Watching and Ignoring

WHAT WE’RE WATCHING

Ebola in the DRC — According to the Health Ministry of the Democratic Republic of Congo, “Our country is facing another epidemic of the Ebola virus, which constitutes an international public health emergency.” At least 17 people have died following the latest outbreak, the ninth documented in the DRC. The virus, discovered in the DRC in the 1970s, takes its name from the country’s Ebola river.


Brazil after Barbosa — Former Supreme Court President Joaquim Barbosaannounced this week he won’t run for president. With less than five months to go, Brazil’s election remains wide open, if now a little less interesting.

Clown protest — In April, 100 people were murdered in the Mexican resort town of Acapulco. Residents are angry, but not surprised. This week, a group of professional clowns dressed in white made international news by marching to protest the violent crime that has become common in many Mexican cities and towns. Love them or fear them, clowns command attention.

WHAT WE’RE IGNORING

Mr. Sandman — In Rio, there are three kinds of people: those rich enough to afford a home with an ocean view, those who can’t afford such luxury, and Marcio Mizael Matolias. This third category consists of one man who lives on Barra da Tijuca beach while avoiding the high cost of housing by living in a (literal) sandcastle. Hold off on jokes about “unsustainable development,” because he says he has lived there for 22 years. So far so good. But his commitment isn’t total: When the sand gets too hot, he stays at a friend’s house.

The Robert Mueller Rumor Mill — Again this week we saw “bombshell” media reports on various allegations against President Trump followed quickly by news that Robert Mueller was investigating the same issues months ago. The Special Counsel is obviously 187 steps ahead of everyone talking and writing about his investigation. #Wait for Mueller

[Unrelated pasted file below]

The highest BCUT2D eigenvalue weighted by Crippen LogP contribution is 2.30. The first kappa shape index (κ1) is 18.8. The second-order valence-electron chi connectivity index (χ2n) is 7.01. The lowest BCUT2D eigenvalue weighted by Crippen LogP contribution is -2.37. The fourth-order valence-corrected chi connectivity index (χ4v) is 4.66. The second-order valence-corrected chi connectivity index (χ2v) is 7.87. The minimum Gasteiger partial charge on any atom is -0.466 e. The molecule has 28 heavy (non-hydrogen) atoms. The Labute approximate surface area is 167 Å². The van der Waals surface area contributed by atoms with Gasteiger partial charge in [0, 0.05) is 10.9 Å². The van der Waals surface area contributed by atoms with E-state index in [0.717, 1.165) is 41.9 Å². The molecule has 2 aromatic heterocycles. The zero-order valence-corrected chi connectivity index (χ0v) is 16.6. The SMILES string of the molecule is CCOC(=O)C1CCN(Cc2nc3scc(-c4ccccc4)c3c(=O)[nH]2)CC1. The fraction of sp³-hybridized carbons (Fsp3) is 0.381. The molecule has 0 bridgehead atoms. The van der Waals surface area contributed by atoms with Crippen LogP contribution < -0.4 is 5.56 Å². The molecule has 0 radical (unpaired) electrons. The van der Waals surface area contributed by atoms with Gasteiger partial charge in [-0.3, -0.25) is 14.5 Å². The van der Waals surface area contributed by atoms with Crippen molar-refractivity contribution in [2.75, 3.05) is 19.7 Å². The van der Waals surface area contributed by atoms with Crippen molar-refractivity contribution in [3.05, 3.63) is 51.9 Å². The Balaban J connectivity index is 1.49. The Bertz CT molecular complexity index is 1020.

Ferrera Erbognone, a small town in the northern Italian province of Pavia, is home to one of the most cutting-edge computing centers in the world: Eni's Green Data Center. All of the geophysical and seismic prospecting data Eni produces from all over the world ends up here. Now, the Green Data Center is welcoming a new supercomputing system: HPC5, an advanced version of the already powerful HPC4. Due to be completed by early 2020, HPC5 will triple the Green Data Center's computing power, from 18.6 to 52 petaflops, equivalent to 52 million billion mathematical operations per second.

Learn more at Eniday: Energy Is A Good Story

Why is Instagram going to hide likes?

Well, one explanation is that they want to encourage healthy behavior and a like can make us addicted. Second explanation is that they get rid of the likes, they can get more of the cut in the market for influencers, who get money from advertisers, sometimes based on likes.

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This week, the process of impeaching President Trump entered the critical phase as the House of Representatives held its first public hearings. The battle lines are now drawn.

The Democrats say that there is compelling evidence that Trump withheld badly needed military to aid to an ally at war to pressure that country's government to provide him with personal political benefit by helping him discredit a political rival.

The Republicans say that the evidence comes mainly from witnesses with little or no direct contact with the president, and that the military aid was delivered to Ukraine without the Ukrainian president taking the actions Trump is alleged to have demanded.

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The fight for the Nile: In recent days, the Trump administration has tried to mediate three-way talks between Egypt, Sudan, and Ethiopia on their long-running dispute to access the waters of the Nile. In short, a 1929 treaty gave Egypt and Sudan rights to nearly all Nile waters and the right to veto any attempt by upstream countries to claim a greater share. But in 2011, Ethiopia began work on the so-called Grand Renaissance Dam on the Blue Nile tributary from where 85 percent of the Nile's waters flow. The project, due for completion next year, will be Africa's largest hydroelectric power plant. Egypt, which draws 85 percent of its water from the Nile, has made threats that raised fears of military action. We're watching as this conflict finally comes to a head early next year.

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